The race issue flared again as Domenech's tenure as national coach ended with their humiliating exit from 2010 World Cup in South Africa.
Chelsea's Nicolas Anelka was sent home after a heated exchange with Domenech, prompting a brief strike by his fellow squad members.
"People said there was a clan of black players in the French squad at the World Cup, and we then saw the true face of France," Anelka told British reporters last December ahead of Chelsea's Champions League tie against Marseille.
"When the France team fails to win people start talking straight away about the players' skin colors and religious beliefs.
"When times get tough we find out what people really think. They said Franck Ribery had hit Yoann Gourcuff -- Ribery the Muslim, and Gourcuff the good French boy."
Anelka's views are echoed by Tottenham Hotspur central defender Sebastien Bassong, who played for France at under-21 level, but with dual nationality opted to play for Cameroon in full internationals.
Bassong would represent an example of the issue identified by Blanc and Blaquart whereby a player is trained in the French system then opts to play for a country of his or his parents' birth.
In a candid interview with Britain's Guardian newspaper in the wake of the race quotas affair, Bassong criticized French society for its lack of diversity.
"I am not going to lie and say it is not more difficult in France than it is in England to find work if you have a big beard, for example. That is just a fact.
"In England, it is more open and that is why people come here because they know that they will get a chance, no matter how they dress or where they are from.
"French society still has to work with its approach to foreign people," he was quoted.
Patrick Lozes, president of the Representative Council of Black Associations in France, has no doubt that prejudice is rife in his country and his organization is calling for a full judicial inquiry into the Blanc affair.
"We are talking here about children of 12 years of age, who have not chosen to be bi-national," he told CNN.
"These kids are being denied access to training and I call this discrimination. The lack of diversity in the French Football Federation structures paves the way for institutional racism," he added.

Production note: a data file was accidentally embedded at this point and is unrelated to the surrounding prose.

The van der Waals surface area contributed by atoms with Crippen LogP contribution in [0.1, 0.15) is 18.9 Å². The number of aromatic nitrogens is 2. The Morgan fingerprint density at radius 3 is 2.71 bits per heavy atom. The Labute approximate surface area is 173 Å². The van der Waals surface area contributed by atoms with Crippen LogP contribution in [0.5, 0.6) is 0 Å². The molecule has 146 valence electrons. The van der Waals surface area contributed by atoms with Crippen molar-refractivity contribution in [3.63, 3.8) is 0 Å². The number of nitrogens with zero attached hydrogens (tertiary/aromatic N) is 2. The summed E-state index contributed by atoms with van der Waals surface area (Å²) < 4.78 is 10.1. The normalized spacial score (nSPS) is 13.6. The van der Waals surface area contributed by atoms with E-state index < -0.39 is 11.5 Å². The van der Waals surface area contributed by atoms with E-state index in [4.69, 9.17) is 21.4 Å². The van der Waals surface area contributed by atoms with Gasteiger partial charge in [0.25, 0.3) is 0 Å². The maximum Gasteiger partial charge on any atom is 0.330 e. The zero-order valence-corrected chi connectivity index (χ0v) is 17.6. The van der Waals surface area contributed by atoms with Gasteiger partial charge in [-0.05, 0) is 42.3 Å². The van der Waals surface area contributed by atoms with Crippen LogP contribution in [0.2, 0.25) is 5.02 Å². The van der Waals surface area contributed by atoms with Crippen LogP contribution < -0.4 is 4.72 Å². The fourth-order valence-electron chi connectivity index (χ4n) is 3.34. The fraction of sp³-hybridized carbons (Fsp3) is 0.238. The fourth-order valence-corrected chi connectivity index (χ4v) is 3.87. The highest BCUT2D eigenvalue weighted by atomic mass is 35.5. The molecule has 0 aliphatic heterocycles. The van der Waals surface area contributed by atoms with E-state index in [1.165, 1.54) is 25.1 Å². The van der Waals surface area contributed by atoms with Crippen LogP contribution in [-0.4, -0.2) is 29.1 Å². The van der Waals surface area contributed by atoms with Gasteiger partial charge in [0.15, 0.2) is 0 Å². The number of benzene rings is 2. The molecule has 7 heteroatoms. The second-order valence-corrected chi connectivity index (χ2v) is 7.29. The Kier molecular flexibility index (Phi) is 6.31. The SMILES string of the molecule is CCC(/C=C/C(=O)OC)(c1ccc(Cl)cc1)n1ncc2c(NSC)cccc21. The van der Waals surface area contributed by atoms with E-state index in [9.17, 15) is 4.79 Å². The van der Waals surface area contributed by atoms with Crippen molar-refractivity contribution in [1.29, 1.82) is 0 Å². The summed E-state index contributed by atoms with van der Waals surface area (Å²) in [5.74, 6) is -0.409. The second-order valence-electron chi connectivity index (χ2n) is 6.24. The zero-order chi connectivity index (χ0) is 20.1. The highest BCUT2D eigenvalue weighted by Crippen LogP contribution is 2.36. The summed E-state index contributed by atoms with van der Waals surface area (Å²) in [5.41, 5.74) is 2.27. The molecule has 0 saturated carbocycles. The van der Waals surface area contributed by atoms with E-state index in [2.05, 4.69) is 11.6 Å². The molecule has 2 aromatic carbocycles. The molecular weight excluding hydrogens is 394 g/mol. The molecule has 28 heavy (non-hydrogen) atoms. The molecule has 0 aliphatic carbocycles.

A spokesman for the FFF strongly denied these claims but refused to comment on specific issues.
"The file is not closed, we're actually working on the disciplinary procedures and, following internal regulations and working laws in France, we are avoiding all comments on this topic," said Francois Manardo, the chief press officer for the federation.
The historical facts would indeed appear to counter accusations that players from ethnic minorities and other backgrounds are discriminated by the selectors of the French national team.
The first black player to represent France was Raoul Diagne in 1931 and he played in the 1938 World Cup team that featured three players from North African descent for the first time.
Sons of European immigrants to France such as Raymond Kopa, Just Fontaine and Maryan Wisnieski were key members of the 1958 team which reached the semifinals.
In the 1990s, the squad boasted representatives of most of the French dependencies, not to mention many African countries such as Senegal which previously came under French rule.
The star player of the 1998 team, Zinedine Zidane, was born in Marseille to Algerian parents.
Far-right leader Le Pen may have been a lone voice when he said that team was not sufficiently "French," but in 2002 he reached the second round of the presidential elections and Ghanaian-born Marcel Desailly and other national teammates went public and urged voters to reject him.
They duly did, although support for Le Pen and his daughter Marine Le Pen's Front National party remains strong in several regions of France.
Barbier believes that until "immigration is seen as a benefit not a threat" his country will continue to have problems. "It's a question of leadership," he said.